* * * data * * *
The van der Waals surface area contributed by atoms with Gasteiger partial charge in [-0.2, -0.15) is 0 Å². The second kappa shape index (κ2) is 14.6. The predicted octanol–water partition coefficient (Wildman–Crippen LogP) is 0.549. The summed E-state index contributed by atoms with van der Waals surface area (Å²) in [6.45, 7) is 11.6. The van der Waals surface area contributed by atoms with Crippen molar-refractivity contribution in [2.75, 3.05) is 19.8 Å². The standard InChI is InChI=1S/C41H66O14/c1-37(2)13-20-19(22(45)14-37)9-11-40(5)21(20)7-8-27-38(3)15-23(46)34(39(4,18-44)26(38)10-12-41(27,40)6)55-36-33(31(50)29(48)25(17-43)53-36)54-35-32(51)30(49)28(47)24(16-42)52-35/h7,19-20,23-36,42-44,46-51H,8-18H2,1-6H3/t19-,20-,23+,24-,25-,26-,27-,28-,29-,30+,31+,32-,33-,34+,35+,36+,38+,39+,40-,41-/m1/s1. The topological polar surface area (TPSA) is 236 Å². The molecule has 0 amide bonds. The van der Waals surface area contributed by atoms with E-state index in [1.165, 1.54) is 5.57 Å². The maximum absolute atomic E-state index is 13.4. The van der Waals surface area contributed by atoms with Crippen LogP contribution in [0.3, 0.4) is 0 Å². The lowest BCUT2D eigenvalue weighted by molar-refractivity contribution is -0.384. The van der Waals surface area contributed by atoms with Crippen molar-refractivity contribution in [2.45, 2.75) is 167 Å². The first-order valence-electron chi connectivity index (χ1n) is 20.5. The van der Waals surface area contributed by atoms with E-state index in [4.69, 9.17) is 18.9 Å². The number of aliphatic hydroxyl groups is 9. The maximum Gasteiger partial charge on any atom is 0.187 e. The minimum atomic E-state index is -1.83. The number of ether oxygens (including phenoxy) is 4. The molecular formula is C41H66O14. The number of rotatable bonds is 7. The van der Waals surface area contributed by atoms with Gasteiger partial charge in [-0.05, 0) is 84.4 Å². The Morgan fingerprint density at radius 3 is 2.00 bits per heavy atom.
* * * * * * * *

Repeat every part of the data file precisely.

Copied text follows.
The van der Waals surface area contributed by atoms with Gasteiger partial charge in [-0.2, -0.15) is 0 Å². The second kappa shape index (κ2) is 14.6. The predicted octanol–water partition coefficient (Wildman–Crippen LogP) is 0.549. The summed E-state index contributed by atoms with van der Waals surface area (Å²) in [6.45, 7) is 11.6. The van der Waals surface area contributed by atoms with Crippen molar-refractivity contribution in [2.75, 3.05) is 19.8 Å². The standard InChI is InChI=1S/C41H66O14/c1-37(2)13-20-19(22(45)14-37)9-11-40(5)21(20)7-8-27-38(3)15-23(46)34(39(4,18-44)26(38)10-12-41(27,40)6)55-36-33(31(50)29(48)25(17-43)53-36)54-35-32(51)30(49)28(47)24(16-42)52-35/h7,19-20,23-36,42-44,46-51H,8-18H2,1-6H3/t19-,20-,23+,24-,25-,26-,27-,28-,29-,30+,31+,32-,33-,34+,35+,36+,38+,39+,40-,41-/m1/s1. The topological polar surface area (TPSA) is 236 Å². The molecule has 0 amide bonds. The van der Waals surface area contributed by atoms with E-state index in [1.165, 1.54) is 5.57 Å². The maximum absolute atomic E-state index is 13.4. The van der Waals surface area contributed by atoms with Crippen LogP contribution in [0.3, 0.4) is 0 Å². The lowest BCUT2D eigenvalue weighted by molar-refractivity contribution is -0.384. The van der Waals surface area contributed by atoms with Crippen molar-refractivity contribution in [2.45, 2.75) is 167 Å². The first-order valence-electron chi connectivity index (χ1n) is 20.5. The van der Waals surface area contributed by atoms with E-state index in [4.69, 9.17) is 18.9 Å². The number of aliphatic hydroxyl groups is 9. The maximum Gasteiger partial charge on any atom is 0.187 e. The minimum atomic E-state index is -1.83. The number of ether oxygens (including phenoxy) is 4. The molecular formula is C41H66O14. The number of rotatable bonds is 7. The van der Waals surface area contributed by atoms with Gasteiger partial charge in [-0.05, 0) is 84.4 Å². The Morgan fingerprint density at radius 3 is 2.00 bits per heavy atom.